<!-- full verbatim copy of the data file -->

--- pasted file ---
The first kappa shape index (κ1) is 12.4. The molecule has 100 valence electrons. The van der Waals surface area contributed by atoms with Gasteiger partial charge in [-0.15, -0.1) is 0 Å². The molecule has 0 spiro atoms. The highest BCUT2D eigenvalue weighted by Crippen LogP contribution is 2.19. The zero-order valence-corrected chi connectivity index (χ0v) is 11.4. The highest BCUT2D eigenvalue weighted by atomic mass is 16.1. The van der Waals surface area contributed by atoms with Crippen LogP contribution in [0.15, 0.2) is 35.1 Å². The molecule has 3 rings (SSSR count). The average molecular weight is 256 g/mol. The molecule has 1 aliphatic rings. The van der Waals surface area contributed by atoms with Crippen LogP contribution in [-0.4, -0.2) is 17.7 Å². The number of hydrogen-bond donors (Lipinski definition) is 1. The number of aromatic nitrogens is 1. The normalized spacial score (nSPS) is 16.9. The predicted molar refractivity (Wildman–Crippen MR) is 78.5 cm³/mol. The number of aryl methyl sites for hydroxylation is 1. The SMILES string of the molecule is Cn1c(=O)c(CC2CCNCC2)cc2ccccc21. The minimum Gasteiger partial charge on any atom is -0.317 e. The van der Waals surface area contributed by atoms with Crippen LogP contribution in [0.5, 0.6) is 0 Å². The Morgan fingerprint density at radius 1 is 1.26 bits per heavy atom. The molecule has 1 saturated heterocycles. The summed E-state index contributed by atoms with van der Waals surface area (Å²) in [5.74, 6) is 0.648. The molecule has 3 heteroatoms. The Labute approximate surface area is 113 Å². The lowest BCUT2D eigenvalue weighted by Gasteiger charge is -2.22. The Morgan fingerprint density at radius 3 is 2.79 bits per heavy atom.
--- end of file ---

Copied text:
The first kappa shape index (κ1) is 12.4. The molecule has 100 valence electrons. The van der Waals surface area contributed by atoms with Gasteiger partial charge in [-0.15, -0.1) is 0 Å². The molecule has 0 spiro atoms. The highest BCUT2D eigenvalue weighted by Crippen LogP contribution is 2.19. The zero-order valence-corrected chi connectivity index (χ0v) is 11.4. The highest BCUT2D eigenvalue weighted by atomic mass is 16.1. The van der Waals surface area contributed by atoms with Crippen LogP contribution in [0.15, 0.2) is 35.1 Å². The molecule has 3 rings (SSSR count). The average molecular weight is 256 g/mol. The molecule has 1 aliphatic rings. The van der Waals surface area contributed by atoms with Crippen LogP contribution in [-0.4, -0.2) is 17.7 Å². The number of hydrogen-bond donors (Lipinski definition) is 1. The number of aromatic nitrogens is 1. The normalized spacial score (nSPS) is 16.9. The predicted molar refractivity (Wildman–Crippen MR) is 78.5 cm³/mol. The number of aryl methyl sites for hydroxylation is 1. The SMILES string of the molecule is Cn1c(=O)c(CC2CCNCC2)cc2ccccc21. The minimum Gasteiger partial charge on any atom is -0.317 e. The van der Waals surface area contributed by atoms with Crippen LogP contribution in [0.5, 0.6) is 0 Å². The Morgan fingerprint density at radius 1 is 1.26 bits per heavy atom. The molecule has 1 saturated heterocycles. The summed E-state index contributed by atoms with van der Waals surface area (Å²) in [5.74, 6) is 0.648. The molecule has 3 heteroatoms. The Labute approximate surface area is 113 Å². The lowest BCUT2D eigenvalue weighted by Gasteiger charge is -2.22. The Morgan fingerprint density at radius 3 is 2.79 bits per heavy atom.